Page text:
Understanding SQL Injections

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Code injection vulnerabilities are rated as the most common vulnerability according to the OWASP 2017 Top 10 List. Most commonly, SQL injections are used to compromise databases and applications, in order to cause data leaks and unauthorized access. As someone involved in the field of tech, it is essential that you understand this vulnerability, so you can actively prevent it from happening to your applications.

To best understand the vulnerability, let’s build a sample database and application, and see how SQL interacts with the typical application. Suppose we have a simple SQL database, with a table called users, defined below:

In this table, we will insert some sample users to have some data to work with:

We now have a database similar to one that might be used for authentication on any application. To see how we can interact with the database, I will create a basic VB.net application. Here we have a simple login form:

And some code that will take input from the form and check if the username and password supplied exist in the database:

Dim sqlCommand as SqlCommandDim username As String
Dim password As Stringusername = usernameTextbox.Text
password = passwordTextbox.TextsqlConnection.Open()
sqlCommand = New SqlCommand("SELECT COUNT(*) FROM Users WHERE Username = '" & username & "' AND userPassword = HASHBYTES('SHA1','" & password & "')", sqlConnection)If sqlCommand.ExecuteScalar() > 0 Then
   MsgBox("Login Successful")
Else
   MsgBox("Login Failed")
End If

Now, we can test the application to see how the SQL query is built and executed against the database. If we add a breakpoint, we can step through the application to see the values of each of the variables to better understand what is happening.

To start, the user inputs their credentials, and presses “Login”

Once login is pressed, the SQL query to check the user is built by concatenating the username and password inputs into a query, and running it against the database. The end SQL query looks like this:

SELECT COUNT(*) FROM Users
WHERE Username = 'test1'
AND userPassword = HASHBYTES('SHA1','password')

The important thing to note is how this query is built. The user input is concatenated directly into the query, then the query is executed against the database. With the current query, the execution would yield a result of 1, given that there is one record matching the username and password, and this is ok and expected behavior. But what if a user inputted the character into the username?

Now, the query would be built as:

SELECT COUNT(*) FROM Users
WHERE Username = '''
AND userPassword = HASHBYTES('SHA1','password')

If we let this execute agains the database, we get the following result:

We get an SQL exception telling us that our query syntax is incorrect! So how is this possible? When the user inputs the character, it is concatenated to the query, and the query is run against the database. SQL is interpreting the ‘ character as a closing quote for the username string, causing a mismatch in quotes and therefore a syntax error in the query.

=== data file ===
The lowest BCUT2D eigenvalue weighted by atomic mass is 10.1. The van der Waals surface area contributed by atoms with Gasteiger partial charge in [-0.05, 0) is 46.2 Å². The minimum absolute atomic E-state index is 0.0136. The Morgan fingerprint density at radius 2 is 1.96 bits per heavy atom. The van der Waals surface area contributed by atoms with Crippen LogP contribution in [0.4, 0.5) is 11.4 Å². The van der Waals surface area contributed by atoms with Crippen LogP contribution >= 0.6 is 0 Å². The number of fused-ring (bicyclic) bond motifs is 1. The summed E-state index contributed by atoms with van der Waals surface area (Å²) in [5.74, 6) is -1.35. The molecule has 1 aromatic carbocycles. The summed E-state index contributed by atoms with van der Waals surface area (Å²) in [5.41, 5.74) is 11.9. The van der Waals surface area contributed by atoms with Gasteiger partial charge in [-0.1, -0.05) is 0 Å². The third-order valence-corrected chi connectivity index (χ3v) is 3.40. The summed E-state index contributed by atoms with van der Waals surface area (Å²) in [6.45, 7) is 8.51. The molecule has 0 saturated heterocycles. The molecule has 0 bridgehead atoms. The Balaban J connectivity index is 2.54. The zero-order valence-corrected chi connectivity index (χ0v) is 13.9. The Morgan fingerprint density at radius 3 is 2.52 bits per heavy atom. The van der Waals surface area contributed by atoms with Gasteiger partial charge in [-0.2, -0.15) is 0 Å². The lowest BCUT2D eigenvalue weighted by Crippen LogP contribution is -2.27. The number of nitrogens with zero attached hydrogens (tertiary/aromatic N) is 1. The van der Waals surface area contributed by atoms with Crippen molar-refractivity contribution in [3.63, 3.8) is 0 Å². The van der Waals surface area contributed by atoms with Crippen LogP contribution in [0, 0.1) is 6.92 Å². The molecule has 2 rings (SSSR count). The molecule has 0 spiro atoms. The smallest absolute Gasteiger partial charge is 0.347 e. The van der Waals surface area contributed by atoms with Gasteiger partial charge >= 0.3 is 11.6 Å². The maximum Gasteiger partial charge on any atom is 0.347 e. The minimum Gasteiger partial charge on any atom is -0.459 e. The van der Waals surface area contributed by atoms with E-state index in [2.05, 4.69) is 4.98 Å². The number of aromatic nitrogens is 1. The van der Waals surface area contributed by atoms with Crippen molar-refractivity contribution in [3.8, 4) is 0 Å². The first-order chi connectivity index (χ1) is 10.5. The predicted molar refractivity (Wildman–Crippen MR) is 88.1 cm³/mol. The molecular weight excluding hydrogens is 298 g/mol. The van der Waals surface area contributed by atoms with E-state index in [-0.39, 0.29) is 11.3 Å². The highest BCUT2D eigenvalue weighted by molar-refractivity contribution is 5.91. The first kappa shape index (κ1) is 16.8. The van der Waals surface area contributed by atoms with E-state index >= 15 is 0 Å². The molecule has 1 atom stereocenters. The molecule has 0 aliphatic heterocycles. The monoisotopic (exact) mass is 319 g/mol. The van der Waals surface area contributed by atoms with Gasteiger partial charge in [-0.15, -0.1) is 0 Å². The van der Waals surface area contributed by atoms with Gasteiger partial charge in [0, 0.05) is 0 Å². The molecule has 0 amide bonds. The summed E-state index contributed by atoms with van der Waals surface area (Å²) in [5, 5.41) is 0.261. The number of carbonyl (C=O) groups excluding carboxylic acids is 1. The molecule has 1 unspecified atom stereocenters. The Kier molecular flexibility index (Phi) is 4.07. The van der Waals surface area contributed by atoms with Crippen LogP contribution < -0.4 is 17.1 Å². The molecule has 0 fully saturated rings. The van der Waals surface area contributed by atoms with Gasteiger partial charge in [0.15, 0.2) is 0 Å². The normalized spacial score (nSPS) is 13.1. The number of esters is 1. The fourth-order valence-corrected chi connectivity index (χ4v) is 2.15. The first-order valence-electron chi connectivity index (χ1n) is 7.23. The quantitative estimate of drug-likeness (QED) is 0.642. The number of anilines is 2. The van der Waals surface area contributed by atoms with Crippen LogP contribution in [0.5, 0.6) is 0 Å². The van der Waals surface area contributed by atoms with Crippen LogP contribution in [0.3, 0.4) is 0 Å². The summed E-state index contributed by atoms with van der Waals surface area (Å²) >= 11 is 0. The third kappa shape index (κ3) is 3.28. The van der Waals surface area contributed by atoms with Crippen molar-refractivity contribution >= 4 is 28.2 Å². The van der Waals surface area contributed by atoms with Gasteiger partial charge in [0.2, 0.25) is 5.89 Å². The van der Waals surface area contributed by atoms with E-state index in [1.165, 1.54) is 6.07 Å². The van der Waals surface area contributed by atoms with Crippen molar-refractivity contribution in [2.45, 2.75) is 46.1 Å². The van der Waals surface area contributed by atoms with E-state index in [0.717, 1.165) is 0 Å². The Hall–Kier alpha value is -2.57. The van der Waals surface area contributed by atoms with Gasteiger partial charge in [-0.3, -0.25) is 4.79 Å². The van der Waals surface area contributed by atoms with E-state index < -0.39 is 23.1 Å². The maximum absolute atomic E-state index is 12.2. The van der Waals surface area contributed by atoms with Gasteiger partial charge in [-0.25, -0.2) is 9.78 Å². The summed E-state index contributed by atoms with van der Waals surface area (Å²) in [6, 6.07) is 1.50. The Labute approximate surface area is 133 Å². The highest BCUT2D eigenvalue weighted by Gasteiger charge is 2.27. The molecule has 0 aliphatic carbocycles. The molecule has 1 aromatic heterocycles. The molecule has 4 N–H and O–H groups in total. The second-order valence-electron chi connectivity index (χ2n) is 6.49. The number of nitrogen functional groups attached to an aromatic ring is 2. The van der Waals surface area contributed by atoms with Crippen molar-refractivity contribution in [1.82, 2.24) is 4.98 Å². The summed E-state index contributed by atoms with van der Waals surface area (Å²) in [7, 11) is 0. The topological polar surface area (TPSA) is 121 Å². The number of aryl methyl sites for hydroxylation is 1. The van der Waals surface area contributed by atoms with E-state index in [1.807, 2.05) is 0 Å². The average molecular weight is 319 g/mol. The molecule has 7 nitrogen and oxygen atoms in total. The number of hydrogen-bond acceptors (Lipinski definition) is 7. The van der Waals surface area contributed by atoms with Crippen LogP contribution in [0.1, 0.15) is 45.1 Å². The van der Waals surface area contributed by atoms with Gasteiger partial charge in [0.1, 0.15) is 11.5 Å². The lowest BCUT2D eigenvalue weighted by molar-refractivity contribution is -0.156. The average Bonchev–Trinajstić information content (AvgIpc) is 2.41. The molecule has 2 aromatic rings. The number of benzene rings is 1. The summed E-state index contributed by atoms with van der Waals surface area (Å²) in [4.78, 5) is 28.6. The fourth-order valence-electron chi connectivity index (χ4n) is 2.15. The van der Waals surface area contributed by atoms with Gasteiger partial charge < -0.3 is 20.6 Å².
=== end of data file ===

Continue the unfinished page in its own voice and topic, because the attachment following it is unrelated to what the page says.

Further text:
Already, this situation is bad, as the user can cause the program to crash just by entering a single character. However, it gets worse. The user can do a lot more damage by altering the query completely.

Consider the input shown below:

If the attacker were to enter these values, the query that results from it would be:

SELECT COUNT(*) FROM Users 
WHERE Username = ''
OR 1 = 1 -- '
AND userPassword = HASHBYTES('SHA1','notapassword')

Let’s break this query down to understand it. The filter is going to get all the situations where Username = ‘’, and 1 =1. Since 1 will always equal 1, this will return all of the records. The final piece of the input, the two dashes ( — ) is a comment in SQL. Everything after those two characters is ignored.

The result of this query is to return the count of everything in the Users database. Since this is going to be greater than 1, the user will be authenticated with access, even though they did not enter valid credentials!

This is obviously bad news, as we never want a user to be able to gain access to an application without proper credentials. So, how do we avoid this issue?

Some people might suggest removing any ‘ character, however this might be a valid input (consider a name like O’Reily). This being the case, there is a better solution.

The best answer to this problem is parameterized queries. Parameterized queries will generate the SQL execution plan before input is added, meaning it will avoid executing code inputted by the user. If we wanted to modify our original code to use parameterized queries, we could do so as follows:

Dim sqlCommand As SqlCommand
Dim query As String = "SELECT COUNT(*) FROM Users WHERE Username = @username AND userPassword = HASHBYTES('SHA1',@password)"

Dim username As String
Dim password As String

username = usernameTextbox.Text
password = passwordTextbox.Text

sqlConnection.Open()
sqlCommand = New SqlCommand(query,sqlConnection)

sqlCommand.Parameters.Add("@username", SqlDbType.VarChar, 300).Value = username

sqlCommand.Parameters.Add("@password", SqlDbType.VarChar, 300).Value = password

If sqlCommand.ExecuteScalar() > 0 Then
MsgBox("Login Successful")

Else
MsgBox("Login Failed")

End If

Doing this will solve our issue

The parameterized version of the query is significantly more secure, and will help you be safe from SQL injection attacks. It is important to use this method when accessing SQL databases, otherwise your data may be destroyed or improperly accessed by attackers!

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